http://www.thepodiatrist.com
http://www.kidsnmotion.co.nz

Tips For Relieving The Pain Of Sore Feet: The Podiatrist and YourFeet

there are many reasons for sore feet

Sore feet are not only uncomfortable; they can put a big dent in your productivity and turn even the simplest task into a burdensome chore. Causes for sore feet can range from ill-fitting shoes to physical deformities, but luckily there are as many different solutions as there are problems; the trick is finding what works best for you. Many common foot problems like heel spurs, flat feet and torn ligaments can be solved best by using bio-mechanical intervention that can range from drug store variety inserts to custom-made orthotic devices.
Determining the Problem
To find the source of sore feet, start with the obvious culprit, ill-fitting shoes that do not provide the proper support for your body frame. So called “sensible shoes” with low profiles, sturdy arches and ankle support often provide instant relief from minor foot issues caused by inappropriate footwear. Under some conditions, like standing on hard or uneven surfaces all day, additional relief can be provided by drug store inserts that create a layer of cushioning for your feet to reduce the impact of each step. If these simple tactics do not yield favorable results, it is wise to consult with The Podiatrist to examine your feet to determine if you are suffering from treatable foot maladies that would benefit from custom-made orthotic devices.
Orthotic Solutions
The Podiatrist can examine your foot to determine if your problem results from an injury to or is the result of the way your foot functions in relation to the rest of your body. Injuries from sports and recreational activities can often be cured by providing proper support during the recuperation process so that the injury is not irritated and can heal properly. These types of inserts, pads and braces are temporary and will eventually become unnecessary.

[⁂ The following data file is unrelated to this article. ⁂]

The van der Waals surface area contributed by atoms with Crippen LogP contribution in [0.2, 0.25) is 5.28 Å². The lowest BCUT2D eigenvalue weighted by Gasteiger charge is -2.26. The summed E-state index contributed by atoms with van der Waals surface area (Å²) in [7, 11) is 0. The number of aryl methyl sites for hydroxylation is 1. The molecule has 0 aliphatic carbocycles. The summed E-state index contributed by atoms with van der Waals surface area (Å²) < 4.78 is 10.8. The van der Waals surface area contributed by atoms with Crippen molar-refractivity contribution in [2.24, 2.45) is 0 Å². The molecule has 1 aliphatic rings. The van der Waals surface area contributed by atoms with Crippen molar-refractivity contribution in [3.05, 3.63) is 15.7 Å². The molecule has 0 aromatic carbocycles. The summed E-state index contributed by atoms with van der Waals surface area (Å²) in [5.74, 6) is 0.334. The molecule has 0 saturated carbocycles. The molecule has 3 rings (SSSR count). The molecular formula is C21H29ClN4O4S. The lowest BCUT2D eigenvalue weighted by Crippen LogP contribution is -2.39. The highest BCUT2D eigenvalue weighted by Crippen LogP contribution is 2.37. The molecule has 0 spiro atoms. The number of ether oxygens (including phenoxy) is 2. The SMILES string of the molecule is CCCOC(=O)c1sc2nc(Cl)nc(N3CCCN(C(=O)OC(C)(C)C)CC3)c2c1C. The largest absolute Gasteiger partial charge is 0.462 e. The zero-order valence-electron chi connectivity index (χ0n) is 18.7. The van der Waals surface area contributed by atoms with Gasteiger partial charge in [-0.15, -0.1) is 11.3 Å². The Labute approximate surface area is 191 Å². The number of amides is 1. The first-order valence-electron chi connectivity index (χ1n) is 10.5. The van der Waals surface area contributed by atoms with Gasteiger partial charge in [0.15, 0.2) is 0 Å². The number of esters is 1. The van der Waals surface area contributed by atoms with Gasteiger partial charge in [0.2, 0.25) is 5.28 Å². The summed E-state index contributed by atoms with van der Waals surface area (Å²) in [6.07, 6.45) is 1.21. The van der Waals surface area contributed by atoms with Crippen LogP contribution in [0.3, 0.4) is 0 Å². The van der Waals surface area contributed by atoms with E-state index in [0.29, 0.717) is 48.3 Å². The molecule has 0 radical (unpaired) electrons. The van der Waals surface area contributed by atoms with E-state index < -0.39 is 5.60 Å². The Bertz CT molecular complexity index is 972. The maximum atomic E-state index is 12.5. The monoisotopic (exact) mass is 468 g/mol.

If the problem lies in the basic structure of your foot, however, a more permanent orthotic will be recommended that is strategically designed to make your foot function correctly when you take a step. A cast of your foot is made and The Podiatrist uses this model to create the proper orthotic out of plastic, wood or rigid rubber. This kind of treatment can not only provide relief for sore feet, it can also have a direct impact on your legs and torso because it subtly changes your posture and corrects muscular issues that stemmed from improper balance.
See The Podiatrist for any foot problems.
http://www.thepodiatrist.co.nz

Flat Feet in Children | The Podiatrist

flat feet in children can be a problem

Flat feet and turned feet are commonly seen in young children.
Flat feet happen when the arch of the foot is flatter than normal. It can be much flatter than normal. While flat feet are seen in people of all ages, it is most noticed at first in children. In many cases, the arch will form with age. However, for some children, the flattening causes painful feet.

Flat feet become more noticeable when the child starts to walk, and by the age of 3 the arch should be able to be seen during walking. If the feet are still flat at this age, then parents should have their child’s feet examined by The Podiatrist. If the arch is not looked at, then the child risks long term damage to the feet.
Turned feet can be noticed even before a child starts to walk.
Your child’s feet should not be turned in or out excessively. The foot should not be upward resting on or too near the leg. When holding your baby, the feet should hang naturally and similarly – one should not be turned out, in up or down more than the other. Many early foot deformities can occur only on one side.
Signs of a flat foot are a low or flat arch, an outward turned heel during walking.
The child may complain of sore or tired feet after walking or playing. Children with painful flat feet sometimes have trouble keeping up with friends because their feet get too sore or tired. If the arch is too flat, then foot muscles and joints have to work harder than normal during walking and running. Flat feet also change how the ankles, knees, legs, hips, and back work, and so there may also be pain and tiredness in these places.